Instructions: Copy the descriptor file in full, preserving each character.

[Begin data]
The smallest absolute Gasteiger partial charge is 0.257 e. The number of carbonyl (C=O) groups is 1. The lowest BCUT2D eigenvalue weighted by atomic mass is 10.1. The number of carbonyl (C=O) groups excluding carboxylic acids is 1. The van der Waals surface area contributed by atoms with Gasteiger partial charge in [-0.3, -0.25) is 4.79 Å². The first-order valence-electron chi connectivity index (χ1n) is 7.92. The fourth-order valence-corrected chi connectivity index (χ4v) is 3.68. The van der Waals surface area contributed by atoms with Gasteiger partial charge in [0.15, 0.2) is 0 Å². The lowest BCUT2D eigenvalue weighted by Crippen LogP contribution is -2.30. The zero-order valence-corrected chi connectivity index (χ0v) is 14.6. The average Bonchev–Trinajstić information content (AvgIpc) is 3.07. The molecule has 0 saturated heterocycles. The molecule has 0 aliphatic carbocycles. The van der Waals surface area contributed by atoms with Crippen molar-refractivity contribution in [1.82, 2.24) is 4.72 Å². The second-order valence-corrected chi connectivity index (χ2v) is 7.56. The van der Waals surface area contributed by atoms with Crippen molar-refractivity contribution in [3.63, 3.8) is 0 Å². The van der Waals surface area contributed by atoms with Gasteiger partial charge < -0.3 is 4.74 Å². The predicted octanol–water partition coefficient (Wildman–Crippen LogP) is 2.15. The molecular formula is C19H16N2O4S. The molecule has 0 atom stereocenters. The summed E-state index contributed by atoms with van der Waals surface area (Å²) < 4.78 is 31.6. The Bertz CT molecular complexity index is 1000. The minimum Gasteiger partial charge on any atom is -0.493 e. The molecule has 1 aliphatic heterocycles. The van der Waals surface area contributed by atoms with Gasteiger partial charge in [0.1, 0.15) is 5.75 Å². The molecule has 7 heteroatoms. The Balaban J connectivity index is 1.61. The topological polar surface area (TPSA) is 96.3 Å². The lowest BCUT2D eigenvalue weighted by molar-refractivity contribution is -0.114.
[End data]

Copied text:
The smallest absolute Gasteiger partial charge is 0.257 e. The number of carbonyl (C=O) groups is 1. The lowest BCUT2D eigenvalue weighted by atomic mass is 10.1. The number of carbonyl (C=O) groups excluding carboxylic acids is 1. The van der Waals surface area contributed by atoms with Gasteiger partial charge in [-0.3, -0.25) is 4.79 Å². The first-order valence-electron chi connectivity index (χ1n) is 7.92. The fourth-order valence-corrected chi connectivity index (χ4v) is 3.68. The van der Waals surface area contributed by atoms with Gasteiger partial charge in [0.15, 0.2) is 0 Å². The lowest BCUT2D eigenvalue weighted by Crippen LogP contribution is -2.30. The zero-order valence-corrected chi connectivity index (χ0v) is 14.6. The average Bonchev–Trinajstić information content (AvgIpc) is 3.07. The molecule has 0 saturated heterocycles. The molecule has 0 aliphatic carbocycles. The van der Waals surface area contributed by atoms with Crippen molar-refractivity contribution in [1.82, 2.24) is 4.72 Å². The second-order valence-corrected chi connectivity index (χ2v) is 7.56. The van der Waals surface area contributed by atoms with Crippen molar-refractivity contribution in [3.63, 3.8) is 0 Å². The van der Waals surface area contributed by atoms with Gasteiger partial charge < -0.3 is 4.74 Å². The predicted octanol–water partition coefficient (Wildman–Crippen LogP) is 2.15. The molecular formula is C19H16N2O4S. The molecule has 0 atom stereocenters. The summed E-state index contributed by atoms with van der Waals surface area (Å²) < 4.78 is 31.6. The Bertz CT molecular complexity index is 1000. The minimum Gasteiger partial charge on any atom is -0.493 e. The molecule has 1 aliphatic heterocycles. The van der Waals surface area contributed by atoms with Gasteiger partial charge in [0.1, 0.15) is 5.75 Å². The molecule has 7 heteroatoms. The Balaban J connectivity index is 1.61. The topological polar surface area (TPSA) is 96.3 Å². The lowest BCUT2D eigenvalue weighted by molar-refractivity contribution is -0.114.